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More Talks and Takeaways

Panel discussion following The Bully Project screening 6/22/11The SILVERDOCS 2011 film festival and conference are halfway through and as usual fail to disappoint. Innovative new panels at this year's International Documentary Conference have brought some attention to areas not usually in the spotlight, including the role of producers, the reality of broadcast, and how to approach Capitol Hill.

I managed to pick up more than a few tricks of the trade from these discussions and sharing here as many as I can while I have your attention:

 

MASTERCLASS:  DOCUMENTARY PRODUCERS

  • Producing starts with what the director needs, in business and creatively.
  • Getting involved early on has serious advantages, but the last minute save garners a great deal of gratitude.
  • The director should prepare the director's statement (and present it to the producer).
  • Producing is about managing expectations.
  • You can't shoot forever.
  • It can be a real advantage to have a producer off site, emotionally removed from the narrative, to troubleshoot.
  • Help define the goal of the film.
  • The director might not always be right (just between us).

 

A.J. Schnack interviews Josh Fox as part of his Silverdocs Tonight seriesMEET THE BROADCASTERS:  THE “REAL” REALITY TELEVISION

  • If you're film's not character driven, figure out what's replacing the character.
  • At POV, everything is seen by at least two people in acquisitions, every submission is taken seriously.
  • DON'T FORGET TO LABEL YOUR PITCH OR SUBMISSION WITH YOUR PHONE NUMBER!
  • If acquisitions folks like your film, they might help in other ways so don't be a jerk no matter what happens.'
  • Know your budget.
  • Don't pitch at a funeral.
  • Don't pitch 20 ideas, pitch one, your best one.
  • Be concise.
  • HBO was pleasantly surprised by the positive response to a film as unique as Gasland.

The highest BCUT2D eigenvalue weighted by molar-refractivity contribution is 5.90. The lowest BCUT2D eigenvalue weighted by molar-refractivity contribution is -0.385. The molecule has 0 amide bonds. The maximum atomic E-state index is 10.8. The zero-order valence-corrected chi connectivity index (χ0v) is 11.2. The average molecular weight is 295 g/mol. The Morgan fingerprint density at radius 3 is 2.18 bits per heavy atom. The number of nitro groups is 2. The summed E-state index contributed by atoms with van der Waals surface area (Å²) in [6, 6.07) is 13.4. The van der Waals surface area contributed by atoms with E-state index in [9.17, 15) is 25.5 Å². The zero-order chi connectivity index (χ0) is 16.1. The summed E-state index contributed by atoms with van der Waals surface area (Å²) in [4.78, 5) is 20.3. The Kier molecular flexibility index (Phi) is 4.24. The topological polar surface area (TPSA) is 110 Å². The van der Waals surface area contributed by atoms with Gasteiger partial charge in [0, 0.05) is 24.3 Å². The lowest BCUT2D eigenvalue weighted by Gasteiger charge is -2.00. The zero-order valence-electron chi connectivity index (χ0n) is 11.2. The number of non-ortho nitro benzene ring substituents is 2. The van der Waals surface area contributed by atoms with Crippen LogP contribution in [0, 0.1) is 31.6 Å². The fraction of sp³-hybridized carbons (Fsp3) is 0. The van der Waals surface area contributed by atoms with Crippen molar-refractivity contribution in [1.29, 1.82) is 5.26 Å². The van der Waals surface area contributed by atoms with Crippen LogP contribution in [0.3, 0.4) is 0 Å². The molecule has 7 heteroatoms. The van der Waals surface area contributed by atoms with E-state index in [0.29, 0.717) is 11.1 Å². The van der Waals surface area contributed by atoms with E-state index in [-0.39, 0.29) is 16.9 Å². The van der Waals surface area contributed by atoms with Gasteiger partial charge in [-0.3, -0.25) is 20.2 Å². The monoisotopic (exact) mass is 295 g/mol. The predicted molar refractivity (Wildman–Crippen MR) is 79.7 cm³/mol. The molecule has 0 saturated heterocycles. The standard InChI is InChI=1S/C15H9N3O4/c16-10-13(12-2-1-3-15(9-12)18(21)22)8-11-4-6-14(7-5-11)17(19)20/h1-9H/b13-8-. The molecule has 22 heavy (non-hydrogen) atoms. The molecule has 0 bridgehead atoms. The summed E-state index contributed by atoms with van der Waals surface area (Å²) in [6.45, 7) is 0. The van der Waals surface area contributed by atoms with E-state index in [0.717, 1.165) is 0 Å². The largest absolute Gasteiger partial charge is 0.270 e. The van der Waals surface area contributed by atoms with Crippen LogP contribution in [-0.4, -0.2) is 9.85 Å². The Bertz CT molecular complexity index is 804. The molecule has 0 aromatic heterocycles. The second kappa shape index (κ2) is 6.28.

• POV has an open call out for submissions through June 30, but the date is flexible.
  • ESPN Classic is looking for cinematic documentaries about humans that happen to also have sports.
  • OWN is treading uncharted waters, which is good news for filmmakers.

 

A BEHIND-THE-SCENES GUIDE TO CAPITOL HILL FOR FILMMAKERS

  • Find a Member of Congress who shares your passion, might not be Speaker of the House, but can still make a difference.
  • Legislation takes a long time, years, even decades, so consider other outcomes and don't discount awareness.
  • Look for a connection with someone.
  • Develop relationships with staff.
  • DVDs get tossed in the bin, send an email with a link.
  • Follow up your email with a phone call, follow up a phone call with another email--don't give up.
  • Use your network.
  • Members of Congress can sponsor screenings.
  • Visit the Capitol Hill Vistor Center to see their space, non-commercial screenings only.
  • Find a partner organization that will sponsor a luncheon briefing for Hill staff.
  • Don't forget that conservative Members of Congress also want to be involved.
  • Bring people from the film to meet with Members or staff.
  • Give yourself at least 2 months lead time.
  • Be flexible and watch the legislative schedule.
  • Bipartisan opportunities are a plus.
  • Don't ask for an hour, ask for 15 minutes. 
  • KEEP TRYING, staffers are your friends, they want to help, you just have to break through the noise.